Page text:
If we add the increasingly numerous vandalizations of Jewish institutions and Holocaust memorial sites — virtually none of whose perpetrators have been apprehended, let alone punished, and the silence of Lithuanian officials in response to neo-Nazi marches in the heart of Vilnius and Kaunas with the participation of MPs and government officials — a grim picture emerges of a country bent on rewriting its Holocaust narrative to hide the crimes of its nationals and to replace the truth about World War II with a fable of Lithuanian heroism and victimhood.

And while the local small Jewish community has valiantly tried its best to fight against these phenomena, Markas Zingeris never lent his support to these efforts. On the contrary, he was sent all over the world to hide the truth about Lithuania and paint a rosy picture of a brave Baltic republic victimized initially by the Nazis, who annihilated its Jewish community and bear virtually sole responsibility for the Holocaust, and then by the Soviets, and now is fostering the revival of its Jewish community, which is currently flourishing in an atmosphere of philo-Semitic tolerance. If only this were indeed the case…

To add insult to injury, the other speaker at Tuesday night’s event is none other than outgoing American Ambassador to Lithuania Anne Derse, who unlike her predecessors who served under the Bush administration and opposed the more extreme manifestations of Lithuanian Holocaust-distortion, actively aided and abetted Lithuanian efforts to rewrite their history and hide their crimes. As hard as this is to believe, not once did the American ambassador speak out against theinfamous Prague Declaration of June 3, 2008, which promotes the canard of equivalency between Communist and Nazi crimes. Not once did she denounce the neo-Nazi marches and the failure of Lithuanian officials to condemn them, as well as other manifestations of local anti-Semitism (and homophobia).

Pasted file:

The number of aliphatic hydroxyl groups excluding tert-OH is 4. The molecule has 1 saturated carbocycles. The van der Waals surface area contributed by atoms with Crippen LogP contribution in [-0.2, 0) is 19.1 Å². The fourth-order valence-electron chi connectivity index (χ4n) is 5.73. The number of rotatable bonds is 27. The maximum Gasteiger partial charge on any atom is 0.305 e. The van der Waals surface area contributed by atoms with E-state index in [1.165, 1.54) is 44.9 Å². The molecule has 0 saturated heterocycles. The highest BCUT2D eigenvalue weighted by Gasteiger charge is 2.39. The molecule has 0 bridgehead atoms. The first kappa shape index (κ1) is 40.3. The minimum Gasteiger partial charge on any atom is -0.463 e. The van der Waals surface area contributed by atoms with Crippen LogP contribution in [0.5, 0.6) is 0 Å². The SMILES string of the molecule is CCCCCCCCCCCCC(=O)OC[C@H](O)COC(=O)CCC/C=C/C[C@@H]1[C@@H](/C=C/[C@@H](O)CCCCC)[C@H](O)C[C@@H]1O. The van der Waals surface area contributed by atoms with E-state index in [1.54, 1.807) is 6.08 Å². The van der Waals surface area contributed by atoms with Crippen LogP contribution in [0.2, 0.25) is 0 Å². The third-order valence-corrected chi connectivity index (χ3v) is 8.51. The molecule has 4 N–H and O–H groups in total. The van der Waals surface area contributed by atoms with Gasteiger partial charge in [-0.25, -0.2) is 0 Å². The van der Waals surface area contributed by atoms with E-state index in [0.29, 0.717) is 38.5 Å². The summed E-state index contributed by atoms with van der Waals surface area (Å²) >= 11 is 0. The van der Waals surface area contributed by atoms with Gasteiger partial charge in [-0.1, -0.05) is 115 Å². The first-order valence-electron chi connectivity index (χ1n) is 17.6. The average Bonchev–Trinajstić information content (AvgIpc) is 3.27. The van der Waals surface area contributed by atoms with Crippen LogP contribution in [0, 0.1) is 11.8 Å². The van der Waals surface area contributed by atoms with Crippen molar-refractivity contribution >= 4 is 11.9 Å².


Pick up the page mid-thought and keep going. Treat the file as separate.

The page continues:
The US Embassy even financially supported seminars for teachers that were conducted by those actively distorting Holocaust history, and under pressure from the Lithuanian authorities, made a generous grant to a local summer literary program for overseas guests contingent on the withdrawal of an invitation to the author of this op-ed because of his harsh criticism of the Lithuanian government’s policies on Holocaust-related issues.

It is hard to believe that a once-eminent Jewish institution like YIVO would decline to join the fight against contemporary Holocaust distortion in Lithuania, but not only has the Yiddish research institute failed to oppose the current government’s objectionable policies, it is openly and actively abetting them by inviting Zingeris and Derse to present their highly-controversial and — in my opinion — scandalous views on Lithuania-Jewish relations in the wake of the Holocaust.